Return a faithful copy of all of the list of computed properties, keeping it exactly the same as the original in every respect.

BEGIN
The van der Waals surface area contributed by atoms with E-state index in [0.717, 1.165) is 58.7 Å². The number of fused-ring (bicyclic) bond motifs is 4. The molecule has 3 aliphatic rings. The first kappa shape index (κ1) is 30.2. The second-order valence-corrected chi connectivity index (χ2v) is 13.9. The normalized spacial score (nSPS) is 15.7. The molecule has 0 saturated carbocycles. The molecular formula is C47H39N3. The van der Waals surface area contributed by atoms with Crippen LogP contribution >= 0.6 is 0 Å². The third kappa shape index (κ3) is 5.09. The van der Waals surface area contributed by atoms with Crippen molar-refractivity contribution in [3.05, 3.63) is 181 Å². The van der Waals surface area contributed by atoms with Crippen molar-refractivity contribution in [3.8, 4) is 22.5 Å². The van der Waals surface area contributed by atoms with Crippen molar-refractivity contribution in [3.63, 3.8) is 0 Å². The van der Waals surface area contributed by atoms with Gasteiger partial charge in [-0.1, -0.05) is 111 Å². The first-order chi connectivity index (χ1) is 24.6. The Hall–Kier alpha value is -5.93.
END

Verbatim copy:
The van der Waals surface area contributed by atoms with E-state index in [0.717, 1.165) is 58.7 Å². The number of fused-ring (bicyclic) bond motifs is 4. The molecule has 3 aliphatic rings. The first kappa shape index (κ1) is 30.2. The second-order valence-corrected chi connectivity index (χ2v) is 13.9. The normalized spacial score (nSPS) is 15.7. The molecule has 0 saturated carbocycles. The molecular formula is C47H39N3. The van der Waals surface area contributed by atoms with Crippen LogP contribution >= 0.6 is 0 Å². The third kappa shape index (κ3) is 5.09. The van der Waals surface area contributed by atoms with Crippen molar-refractivity contribution in [3.05, 3.63) is 181 Å². The van der Waals surface area contributed by atoms with Crippen molar-refractivity contribution in [3.8, 4) is 22.5 Å². The van der Waals surface area contributed by atoms with Crippen molar-refractivity contribution in [3.63, 3.8) is 0 Å². The van der Waals surface area contributed by atoms with Gasteiger partial charge in [-0.1, -0.05) is 111 Å². The first-order chi connectivity index (χ1) is 24.6. The Hall–Kier alpha value is -5.93.